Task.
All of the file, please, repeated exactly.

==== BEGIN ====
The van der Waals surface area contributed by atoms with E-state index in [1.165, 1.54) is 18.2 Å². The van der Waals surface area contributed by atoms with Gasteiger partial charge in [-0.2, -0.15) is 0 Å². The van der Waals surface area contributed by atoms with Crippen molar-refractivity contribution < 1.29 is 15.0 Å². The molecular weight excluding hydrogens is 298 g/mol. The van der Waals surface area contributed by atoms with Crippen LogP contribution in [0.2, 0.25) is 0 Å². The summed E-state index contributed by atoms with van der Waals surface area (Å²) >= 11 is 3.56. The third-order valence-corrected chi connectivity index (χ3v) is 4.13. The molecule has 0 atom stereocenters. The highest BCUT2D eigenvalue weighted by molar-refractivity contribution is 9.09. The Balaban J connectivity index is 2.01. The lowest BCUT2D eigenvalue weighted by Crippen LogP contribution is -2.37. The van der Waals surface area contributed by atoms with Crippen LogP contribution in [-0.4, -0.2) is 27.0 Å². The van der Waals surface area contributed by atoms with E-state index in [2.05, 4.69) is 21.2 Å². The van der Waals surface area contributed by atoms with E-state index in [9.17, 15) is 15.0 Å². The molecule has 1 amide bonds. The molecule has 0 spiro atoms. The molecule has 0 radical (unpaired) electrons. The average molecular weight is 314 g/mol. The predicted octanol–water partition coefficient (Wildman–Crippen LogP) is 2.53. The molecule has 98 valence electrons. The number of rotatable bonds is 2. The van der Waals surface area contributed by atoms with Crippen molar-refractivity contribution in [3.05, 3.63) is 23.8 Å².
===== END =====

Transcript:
The van der Waals surface area contributed by atoms with E-state index in [1.165, 1.54) is 18.2 Å². The van der Waals surface area contributed by atoms with Gasteiger partial charge in [-0.2, -0.15) is 0 Å². The van der Waals surface area contributed by atoms with Crippen molar-refractivity contribution < 1.29 is 15.0 Å². The molecular weight excluding hydrogens is 298 g/mol. The van der Waals surface area contributed by atoms with Crippen LogP contribution in [0.2, 0.25) is 0 Å². The summed E-state index contributed by atoms with van der Waals surface area (Å²) >= 11 is 3.56. The third-order valence-corrected chi connectivity index (χ3v) is 4.13. The molecule has 0 atom stereocenters. The highest BCUT2D eigenvalue weighted by molar-refractivity contribution is 9.09. The Balaban J connectivity index is 2.01. The lowest BCUT2D eigenvalue weighted by Crippen LogP contribution is -2.37. The van der Waals surface area contributed by atoms with Crippen LogP contribution in [-0.4, -0.2) is 27.0 Å². The van der Waals surface area contributed by atoms with E-state index in [2.05, 4.69) is 21.2 Å². The van der Waals surface area contributed by atoms with E-state index in [9.17, 15) is 15.0 Å². The molecule has 1 amide bonds. The molecule has 0 spiro atoms. The molecule has 0 radical (unpaired) electrons. The average molecular weight is 314 g/mol. The predicted octanol–water partition coefficient (Wildman–Crippen LogP) is 2.53. The molecule has 98 valence electrons. The number of rotatable bonds is 2. The van der Waals surface area contributed by atoms with Crippen molar-refractivity contribution in [3.05, 3.63) is 23.8 Å².